“Krapp’s Last Tape” -- Long Wharf Theatre New Haven
By Marlene S. Gaylinn
Playwright Samuel Beckett and Actor Brian Dennehy are magic names that draw large theatre crowds -- as was the case when we attended Long Wharf’s Stage II on December 7th. “Krapp’s Last Tape” is a semi-biographical monologue about ageing and regrets is rendered by this fine actor who was directed by Jennifer Tarver.
If this play was written by an unknown playwright, we wonder if it would have gotten so much attention because unlike “Waiting for Godot” or “Happy Days,” this is essentially a study of one man’s reflections on his disappointments and pending death. It also gives actors of a certain age an exercise in interpreting this morbid, subject matter.
There is hardly any action except for the playing with bananas, comments and grunts regarding the playing of a tape, and going periodically to another room for what may be either a drink or a toilet break, and the utterance of great relief shortly afterwards. The bananas perhaps symbolize the elderly mind being reduced to a monkey’s size -- or the person being reduced to this particular food due to either bad teeth or a stomach ailment. The periodic “going” business in the adjoining room appears to be a pun on the character’s name -- “Krapp” only spelled with a “C.” Is that what life is all about?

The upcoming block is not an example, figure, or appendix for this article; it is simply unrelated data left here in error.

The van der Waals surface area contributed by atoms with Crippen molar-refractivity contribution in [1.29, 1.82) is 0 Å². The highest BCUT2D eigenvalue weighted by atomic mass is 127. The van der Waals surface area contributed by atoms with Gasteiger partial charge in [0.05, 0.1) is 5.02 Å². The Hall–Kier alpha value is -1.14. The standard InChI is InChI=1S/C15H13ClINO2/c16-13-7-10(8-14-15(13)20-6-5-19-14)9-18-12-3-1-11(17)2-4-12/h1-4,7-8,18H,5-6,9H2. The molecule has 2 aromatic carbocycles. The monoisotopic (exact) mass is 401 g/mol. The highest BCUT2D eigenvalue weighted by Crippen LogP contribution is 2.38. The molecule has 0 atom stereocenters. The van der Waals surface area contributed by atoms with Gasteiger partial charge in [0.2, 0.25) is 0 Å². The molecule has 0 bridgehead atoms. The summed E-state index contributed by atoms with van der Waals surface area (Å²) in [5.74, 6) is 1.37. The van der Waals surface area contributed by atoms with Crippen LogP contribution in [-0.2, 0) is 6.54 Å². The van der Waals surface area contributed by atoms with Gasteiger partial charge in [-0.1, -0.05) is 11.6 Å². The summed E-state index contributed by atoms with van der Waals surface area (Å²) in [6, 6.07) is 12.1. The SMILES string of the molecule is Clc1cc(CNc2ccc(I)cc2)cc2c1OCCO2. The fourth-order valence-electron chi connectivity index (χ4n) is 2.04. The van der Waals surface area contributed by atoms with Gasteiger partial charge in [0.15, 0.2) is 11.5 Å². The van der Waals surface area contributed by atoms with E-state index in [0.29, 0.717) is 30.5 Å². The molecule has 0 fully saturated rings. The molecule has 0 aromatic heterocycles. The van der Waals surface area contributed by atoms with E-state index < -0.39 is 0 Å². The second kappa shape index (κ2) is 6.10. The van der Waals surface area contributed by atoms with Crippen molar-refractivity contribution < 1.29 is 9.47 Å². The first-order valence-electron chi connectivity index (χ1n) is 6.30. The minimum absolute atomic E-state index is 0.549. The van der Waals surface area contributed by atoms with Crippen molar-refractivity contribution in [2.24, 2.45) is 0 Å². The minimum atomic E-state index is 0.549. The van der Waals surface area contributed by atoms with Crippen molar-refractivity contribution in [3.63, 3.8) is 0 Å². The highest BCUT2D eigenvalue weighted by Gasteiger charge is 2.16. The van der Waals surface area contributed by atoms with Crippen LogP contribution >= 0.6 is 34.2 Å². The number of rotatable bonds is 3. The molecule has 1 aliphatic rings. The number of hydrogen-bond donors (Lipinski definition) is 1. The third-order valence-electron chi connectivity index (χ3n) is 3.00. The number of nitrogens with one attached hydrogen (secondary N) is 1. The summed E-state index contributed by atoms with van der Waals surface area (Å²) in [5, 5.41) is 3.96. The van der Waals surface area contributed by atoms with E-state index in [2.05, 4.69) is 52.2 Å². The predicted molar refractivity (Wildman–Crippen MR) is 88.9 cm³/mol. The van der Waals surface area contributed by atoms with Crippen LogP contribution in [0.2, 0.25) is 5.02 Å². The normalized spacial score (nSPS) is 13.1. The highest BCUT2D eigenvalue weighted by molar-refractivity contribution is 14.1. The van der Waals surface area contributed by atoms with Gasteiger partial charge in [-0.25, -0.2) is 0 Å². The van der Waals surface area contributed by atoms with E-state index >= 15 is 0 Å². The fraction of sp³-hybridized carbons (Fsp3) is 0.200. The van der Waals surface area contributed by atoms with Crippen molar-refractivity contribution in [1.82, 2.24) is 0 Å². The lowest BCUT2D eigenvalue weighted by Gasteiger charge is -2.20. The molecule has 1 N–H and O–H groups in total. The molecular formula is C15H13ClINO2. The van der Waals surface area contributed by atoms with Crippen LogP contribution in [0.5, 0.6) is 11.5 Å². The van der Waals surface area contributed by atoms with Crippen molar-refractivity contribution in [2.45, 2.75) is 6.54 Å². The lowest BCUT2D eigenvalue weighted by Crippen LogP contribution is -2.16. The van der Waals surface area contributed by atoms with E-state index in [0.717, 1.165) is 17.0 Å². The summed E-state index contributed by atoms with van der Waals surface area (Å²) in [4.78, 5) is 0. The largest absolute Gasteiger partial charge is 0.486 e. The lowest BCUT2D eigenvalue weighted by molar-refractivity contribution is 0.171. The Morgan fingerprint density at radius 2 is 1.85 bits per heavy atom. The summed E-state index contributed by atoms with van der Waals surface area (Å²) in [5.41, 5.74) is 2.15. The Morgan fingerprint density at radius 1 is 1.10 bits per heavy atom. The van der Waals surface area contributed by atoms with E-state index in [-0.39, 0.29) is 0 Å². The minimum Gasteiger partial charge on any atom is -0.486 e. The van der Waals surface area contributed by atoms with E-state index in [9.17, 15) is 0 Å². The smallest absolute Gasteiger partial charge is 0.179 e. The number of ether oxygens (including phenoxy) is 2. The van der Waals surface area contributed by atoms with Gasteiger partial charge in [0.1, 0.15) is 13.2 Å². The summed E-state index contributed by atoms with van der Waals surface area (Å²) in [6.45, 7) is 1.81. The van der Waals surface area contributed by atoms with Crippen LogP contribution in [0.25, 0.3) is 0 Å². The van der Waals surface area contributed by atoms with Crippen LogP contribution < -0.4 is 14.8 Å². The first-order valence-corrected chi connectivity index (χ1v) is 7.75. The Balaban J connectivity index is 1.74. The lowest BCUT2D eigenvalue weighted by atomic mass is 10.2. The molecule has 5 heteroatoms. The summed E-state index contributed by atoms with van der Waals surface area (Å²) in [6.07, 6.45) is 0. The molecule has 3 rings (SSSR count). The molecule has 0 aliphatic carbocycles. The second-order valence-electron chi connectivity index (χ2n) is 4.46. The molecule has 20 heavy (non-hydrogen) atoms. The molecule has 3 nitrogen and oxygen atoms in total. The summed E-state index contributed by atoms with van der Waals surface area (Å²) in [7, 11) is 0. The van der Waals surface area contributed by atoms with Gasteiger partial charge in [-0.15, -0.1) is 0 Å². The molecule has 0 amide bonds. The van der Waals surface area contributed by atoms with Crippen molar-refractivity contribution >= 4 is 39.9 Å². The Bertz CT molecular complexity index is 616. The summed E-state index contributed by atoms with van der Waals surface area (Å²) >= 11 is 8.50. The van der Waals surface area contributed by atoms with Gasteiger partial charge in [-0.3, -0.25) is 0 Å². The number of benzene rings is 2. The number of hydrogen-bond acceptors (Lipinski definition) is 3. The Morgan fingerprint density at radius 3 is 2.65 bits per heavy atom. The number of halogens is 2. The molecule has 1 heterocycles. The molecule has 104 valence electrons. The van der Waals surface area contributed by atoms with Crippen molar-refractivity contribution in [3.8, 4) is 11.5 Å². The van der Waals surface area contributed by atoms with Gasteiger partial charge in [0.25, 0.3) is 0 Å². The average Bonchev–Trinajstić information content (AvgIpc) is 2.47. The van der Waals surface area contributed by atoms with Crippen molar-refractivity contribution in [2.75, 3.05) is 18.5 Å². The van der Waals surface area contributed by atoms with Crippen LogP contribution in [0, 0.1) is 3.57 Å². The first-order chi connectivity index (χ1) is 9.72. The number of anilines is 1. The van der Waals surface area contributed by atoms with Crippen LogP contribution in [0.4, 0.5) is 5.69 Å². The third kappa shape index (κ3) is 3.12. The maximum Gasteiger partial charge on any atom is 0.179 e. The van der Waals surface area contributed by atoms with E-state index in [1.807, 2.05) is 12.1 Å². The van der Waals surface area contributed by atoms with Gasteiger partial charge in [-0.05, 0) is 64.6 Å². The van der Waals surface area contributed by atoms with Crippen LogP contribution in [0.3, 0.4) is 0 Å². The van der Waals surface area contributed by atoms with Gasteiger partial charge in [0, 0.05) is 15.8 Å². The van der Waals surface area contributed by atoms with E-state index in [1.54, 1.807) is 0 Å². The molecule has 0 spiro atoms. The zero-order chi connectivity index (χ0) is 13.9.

Mr. Dennehy, is a fine actor whose role in “Death of a Salesman” and many other fine plays is memorable. In this short piece, lasting only one hour, he is certainly mesmerizing as well. At the very beginning, the actor simply stares at the audience for several long minutes -- making folks eventually feel uncomfortable. Other times, he drools with delight over certain words.
Sometimes, this monologue is paired with another work to make the evening more worthwhile. Speaking of symbolism, upon leaving the theatre one woman was overhead asking, “Bill, how much did we pay for these tickets?
Plays until December 18
This review appears in “On CT and NY Theatre”/December 2011.